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Keywords:

  • food;
  • pores;
  • bioimpedance;
  • extracellular;
  • intracellular;
  • permeability

Abstract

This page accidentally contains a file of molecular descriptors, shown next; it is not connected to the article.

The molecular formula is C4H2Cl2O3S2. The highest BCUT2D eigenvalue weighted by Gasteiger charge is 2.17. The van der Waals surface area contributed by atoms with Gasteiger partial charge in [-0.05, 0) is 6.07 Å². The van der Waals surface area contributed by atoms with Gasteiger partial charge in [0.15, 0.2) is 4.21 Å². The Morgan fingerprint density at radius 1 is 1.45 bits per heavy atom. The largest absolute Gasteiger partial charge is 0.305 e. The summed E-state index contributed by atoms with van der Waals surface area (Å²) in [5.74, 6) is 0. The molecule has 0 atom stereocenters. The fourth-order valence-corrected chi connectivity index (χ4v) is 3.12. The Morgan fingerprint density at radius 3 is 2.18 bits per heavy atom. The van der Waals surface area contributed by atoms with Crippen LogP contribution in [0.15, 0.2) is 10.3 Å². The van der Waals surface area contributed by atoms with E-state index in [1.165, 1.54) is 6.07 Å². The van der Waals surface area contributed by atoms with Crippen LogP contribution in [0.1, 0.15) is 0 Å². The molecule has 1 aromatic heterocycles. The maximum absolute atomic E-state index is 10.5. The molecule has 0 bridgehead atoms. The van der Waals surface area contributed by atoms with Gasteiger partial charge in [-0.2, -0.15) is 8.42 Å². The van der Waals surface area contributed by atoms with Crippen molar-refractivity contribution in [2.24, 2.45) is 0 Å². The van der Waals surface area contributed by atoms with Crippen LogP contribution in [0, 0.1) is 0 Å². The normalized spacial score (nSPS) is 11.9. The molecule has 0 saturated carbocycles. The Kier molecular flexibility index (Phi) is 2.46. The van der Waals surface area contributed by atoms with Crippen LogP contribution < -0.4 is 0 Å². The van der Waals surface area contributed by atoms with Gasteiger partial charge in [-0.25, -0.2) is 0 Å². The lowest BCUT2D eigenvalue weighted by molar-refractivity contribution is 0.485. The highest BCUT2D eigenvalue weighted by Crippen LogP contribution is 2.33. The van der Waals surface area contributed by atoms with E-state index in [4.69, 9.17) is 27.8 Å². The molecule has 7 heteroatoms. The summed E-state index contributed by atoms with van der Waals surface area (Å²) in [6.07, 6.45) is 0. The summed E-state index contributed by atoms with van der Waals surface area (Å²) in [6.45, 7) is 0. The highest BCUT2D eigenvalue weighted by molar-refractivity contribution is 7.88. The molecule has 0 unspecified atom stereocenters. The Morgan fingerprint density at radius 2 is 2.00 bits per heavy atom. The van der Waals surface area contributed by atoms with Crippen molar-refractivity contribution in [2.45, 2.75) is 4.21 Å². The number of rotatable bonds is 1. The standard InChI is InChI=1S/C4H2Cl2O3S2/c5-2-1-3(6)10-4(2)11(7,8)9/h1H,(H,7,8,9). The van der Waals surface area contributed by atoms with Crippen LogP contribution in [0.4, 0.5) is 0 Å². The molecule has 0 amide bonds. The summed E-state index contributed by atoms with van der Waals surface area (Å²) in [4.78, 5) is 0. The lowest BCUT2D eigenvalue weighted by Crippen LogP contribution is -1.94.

Accurate modeling of water transport in food materials requires knowledge of how transport properties depend on the material structure. Water transport in a cellular tissue depends on its pathway (intracellular versus extracellular), which in turn depends on temperature. Using a combination of permeability measurement, pore-size distribution analysis and bioimpedance analysis, it is shown that water in a cellular tissue (e.g., potatoes) is mostly intracellular at lower temperatures at which cell membranes are intact. During drying at high-temperatures, cell membranes in potatoes are damaged, and the moisture transport pathway is primarily extracellular (through intercellular spaces and the lacunae created by the killed cells), with a much lower resistance to water transport. The difference in moisture diffusivity in potatoes for the two pathways has been estimated to be three orders of magnitude. Therefore, transport properties measured or predicted at low temperatures cannot be used for high temperatures because they correspond to different moisture migration pathways. © 2010 American Institute of Chemical Engineers AIChE J, 2011